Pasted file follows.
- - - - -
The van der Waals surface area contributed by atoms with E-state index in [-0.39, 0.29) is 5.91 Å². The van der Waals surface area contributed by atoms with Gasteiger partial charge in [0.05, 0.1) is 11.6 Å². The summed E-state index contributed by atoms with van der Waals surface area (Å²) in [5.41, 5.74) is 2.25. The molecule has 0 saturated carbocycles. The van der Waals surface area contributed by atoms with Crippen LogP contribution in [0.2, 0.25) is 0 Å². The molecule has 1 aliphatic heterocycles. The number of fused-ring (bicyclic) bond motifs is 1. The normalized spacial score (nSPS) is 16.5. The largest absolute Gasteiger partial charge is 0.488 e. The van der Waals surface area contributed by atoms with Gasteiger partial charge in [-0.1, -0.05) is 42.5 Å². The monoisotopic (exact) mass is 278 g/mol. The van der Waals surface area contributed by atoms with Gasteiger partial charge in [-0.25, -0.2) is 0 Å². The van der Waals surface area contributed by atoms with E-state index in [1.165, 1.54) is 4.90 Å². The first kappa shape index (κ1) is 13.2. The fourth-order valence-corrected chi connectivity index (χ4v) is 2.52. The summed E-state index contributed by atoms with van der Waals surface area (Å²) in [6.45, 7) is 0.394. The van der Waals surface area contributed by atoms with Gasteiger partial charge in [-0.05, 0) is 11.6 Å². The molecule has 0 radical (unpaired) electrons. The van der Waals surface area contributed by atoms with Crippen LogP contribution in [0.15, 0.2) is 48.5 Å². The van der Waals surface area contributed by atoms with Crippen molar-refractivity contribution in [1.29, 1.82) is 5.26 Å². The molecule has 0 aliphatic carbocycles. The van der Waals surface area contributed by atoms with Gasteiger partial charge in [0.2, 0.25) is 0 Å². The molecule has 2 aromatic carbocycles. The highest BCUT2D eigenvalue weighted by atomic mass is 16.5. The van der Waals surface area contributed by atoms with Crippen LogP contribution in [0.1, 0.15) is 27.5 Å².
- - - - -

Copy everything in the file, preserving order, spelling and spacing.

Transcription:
The van der Waals surface area contributed by atoms with E-state index in [-0.39, 0.29) is 5.91 Å². The van der Waals surface area contributed by atoms with Gasteiger partial charge in [0.05, 0.1) is 11.6 Å². The summed E-state index contributed by atoms with van der Waals surface area (Å²) in [5.41, 5.74) is 2.25. The molecule has 0 saturated carbocycles. The van der Waals surface area contributed by atoms with Crippen LogP contribution in [0.2, 0.25) is 0 Å². The molecule has 1 aliphatic heterocycles. The number of fused-ring (bicyclic) bond motifs is 1. The normalized spacial score (nSPS) is 16.5. The largest absolute Gasteiger partial charge is 0.488 e. The van der Waals surface area contributed by atoms with Gasteiger partial charge in [-0.1, -0.05) is 42.5 Å². The monoisotopic (exact) mass is 278 g/mol. The van der Waals surface area contributed by atoms with Gasteiger partial charge in [-0.25, -0.2) is 0 Å². The van der Waals surface area contributed by atoms with E-state index in [1.165, 1.54) is 4.90 Å². The first kappa shape index (κ1) is 13.2. The fourth-order valence-corrected chi connectivity index (χ4v) is 2.52. The summed E-state index contributed by atoms with van der Waals surface area (Å²) in [6.45, 7) is 0.394. The van der Waals surface area contributed by atoms with Gasteiger partial charge in [-0.05, 0) is 11.6 Å². The molecule has 0 radical (unpaired) electrons. The van der Waals surface area contributed by atoms with Crippen LogP contribution in [0.15, 0.2) is 48.5 Å². The van der Waals surface area contributed by atoms with Crippen molar-refractivity contribution in [1.29, 1.82) is 5.26 Å². The molecule has 0 aliphatic carbocycles. The van der Waals surface area contributed by atoms with Gasteiger partial charge in [0.2, 0.25) is 0 Å². The molecule has 2 aromatic carbocycles. The highest BCUT2D eigenvalue weighted by atomic mass is 16.5. The van der Waals surface area contributed by atoms with Crippen LogP contribution in [0.1, 0.15) is 27.5 Å².